As a dyed-in-the-wool contrarian, congenitally allergic to anything that smacks of groupthink — and for that reason well-nigh unemployable — I confess I find something strangely alluring in Dominic Cumming’s “move-fast-and-break-things” shtick.
So much so that I did, for a brief moment at least, consider firing in my own response to the great man’s much mocked “job ad”. Not that I, a middle-aged white male, with an Oxbridge humanities degree stood a snowball’s chance in hell of making the cut.
But who wouldn’t relish the chance to join the Avengers’ Assemble wrecking crew of cranks, oddballs, and misfits sticking it to the man in SW1?
Of course, I resisted the temptation. Cummings is by no means the first to blame Britain’s myriad ills on the British civil service’s generalist cult. After all, isn’t it the case that French fonctionnaires are all products of elite maths and engineering schools? That may be why they seem so much better at running nationalised industries and delivering those ambitious grand projets of which our Boris is so fond.
However, in embracing the geeks, the data scientists and software engineers, and dissing those with softer skills, I fear Cummings is already way behind the curve. Smart employers are coming to the realisation that overspecialisation is as problematic as an oversupply of generalists. A focus on one narrow set of skills may make sense when you are trying to split the atom, but in a world where change is happening at hypersonic speed, adaptability and ability to think laterally are probably more useful than expensively acquired skills that could be extinct five years from now. If there is one lesson that we should have learnt from the global financial crash, it is that when you let big data and clever mathematics override common sense, catastrophe will surely follow.
Not for nothing have the titans of Silicon Valley opted for a tech free Waldorf school for their offspring. The children of Palo Alto are taught problem solving and team work through building go-karts and learning to knit and cook. The Chinese, world beaters in the mass production of maths geniuses and engineers, are flooding British arts schools with students in the hope of imbibing the secret sauce of creativity.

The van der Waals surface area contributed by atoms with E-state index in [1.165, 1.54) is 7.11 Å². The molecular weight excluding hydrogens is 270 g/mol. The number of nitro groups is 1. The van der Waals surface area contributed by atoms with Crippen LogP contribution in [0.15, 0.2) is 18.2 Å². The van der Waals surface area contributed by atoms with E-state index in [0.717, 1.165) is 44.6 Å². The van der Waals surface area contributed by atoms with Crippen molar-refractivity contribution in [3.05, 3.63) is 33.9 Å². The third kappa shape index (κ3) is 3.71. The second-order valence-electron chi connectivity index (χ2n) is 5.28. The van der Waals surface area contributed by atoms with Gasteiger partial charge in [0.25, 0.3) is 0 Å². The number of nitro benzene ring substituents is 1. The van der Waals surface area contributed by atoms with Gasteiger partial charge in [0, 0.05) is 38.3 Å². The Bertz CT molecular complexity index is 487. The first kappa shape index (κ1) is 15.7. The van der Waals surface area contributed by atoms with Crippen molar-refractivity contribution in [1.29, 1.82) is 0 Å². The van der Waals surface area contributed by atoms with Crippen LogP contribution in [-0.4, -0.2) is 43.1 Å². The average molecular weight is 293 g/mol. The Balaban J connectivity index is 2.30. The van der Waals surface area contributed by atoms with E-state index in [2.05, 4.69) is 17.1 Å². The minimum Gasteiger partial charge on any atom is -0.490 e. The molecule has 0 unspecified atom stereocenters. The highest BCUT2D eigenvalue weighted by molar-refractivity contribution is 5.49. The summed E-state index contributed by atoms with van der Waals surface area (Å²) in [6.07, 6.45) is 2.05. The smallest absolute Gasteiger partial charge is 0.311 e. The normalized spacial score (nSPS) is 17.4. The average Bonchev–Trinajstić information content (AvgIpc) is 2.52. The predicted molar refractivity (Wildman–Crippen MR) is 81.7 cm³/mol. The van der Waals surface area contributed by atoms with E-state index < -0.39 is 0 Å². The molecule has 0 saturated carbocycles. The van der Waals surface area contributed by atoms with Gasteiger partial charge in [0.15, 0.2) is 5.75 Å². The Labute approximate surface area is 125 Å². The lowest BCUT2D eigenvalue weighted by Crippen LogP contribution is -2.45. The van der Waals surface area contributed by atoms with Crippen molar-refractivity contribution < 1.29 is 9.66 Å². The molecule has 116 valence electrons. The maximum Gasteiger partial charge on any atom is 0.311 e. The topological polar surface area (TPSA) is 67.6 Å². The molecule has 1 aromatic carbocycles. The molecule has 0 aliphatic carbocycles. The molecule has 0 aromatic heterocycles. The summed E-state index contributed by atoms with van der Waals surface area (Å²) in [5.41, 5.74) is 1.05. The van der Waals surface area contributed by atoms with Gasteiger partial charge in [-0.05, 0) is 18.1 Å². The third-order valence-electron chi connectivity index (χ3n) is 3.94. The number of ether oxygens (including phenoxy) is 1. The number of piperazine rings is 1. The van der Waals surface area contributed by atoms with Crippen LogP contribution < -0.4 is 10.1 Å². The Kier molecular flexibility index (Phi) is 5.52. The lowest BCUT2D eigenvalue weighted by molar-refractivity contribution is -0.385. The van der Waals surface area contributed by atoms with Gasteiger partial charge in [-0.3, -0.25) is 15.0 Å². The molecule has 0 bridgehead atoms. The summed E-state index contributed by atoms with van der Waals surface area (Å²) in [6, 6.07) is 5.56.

I wonder, too, as an Oxbridge humanities graduate myself whether Dominic Cummings, who, remember, took a first in Ancient and Modern History at, ahem, Exeter College, Oxford, isn’t just another self-hating sufferer of “physics envy”, a condition to which humanities scholars often fall prey. This is defined as “the envy (perceived or real) of scholars in other disciplines for the mathematical precision of fundamental concepts obtained by physicists.”
It leads practitioners of other disciplines to clothe their theories in the language and concepts of maths and other “hard” sciences”, rather than letting them stand or fall on their own merits. The nonsense that results was witheringly lampooned by academics Jean Bricmont and Alain Sokal in their book Impostures Intellectuelles, published in English under the title Fashionable Nonsense.
Believe me. I ‘ve been there. When, as a reporter covering the City, I first came across superbright hedge fund managers who could turn their advanced maths degrees into gold, my sense of inadequacy ballooned. Only later, when I saw first-hand now many of these geniuses proved colour blind to any nuance and shading in what remains an analogue world, did I start realise the value of empathy, perspective and the ability to join the dots.
I am in my admiration for those like a former classmate who was knighted last year for breakthrough research in neuroscience which may ultimately lead to a cure for Alzheimer’s. But I now realise that, had I not been gifted in Russian, I might never have encountered Dostoyevsky. Would I have been a better person if I had studied complexity theory and Bayesian probability?
Neither would I have discovered 0-93, the mathematician in Zamyatin’s dystopia We. After experiencing growing discomfort around irrational numbers, 0-93 realises that rather than striving to create the perfect equation, he really just wants to get laid.
Profundity comes in many forms. To reduce it to the narrow channel of one science is myopic in the extreme. Cummings — take note.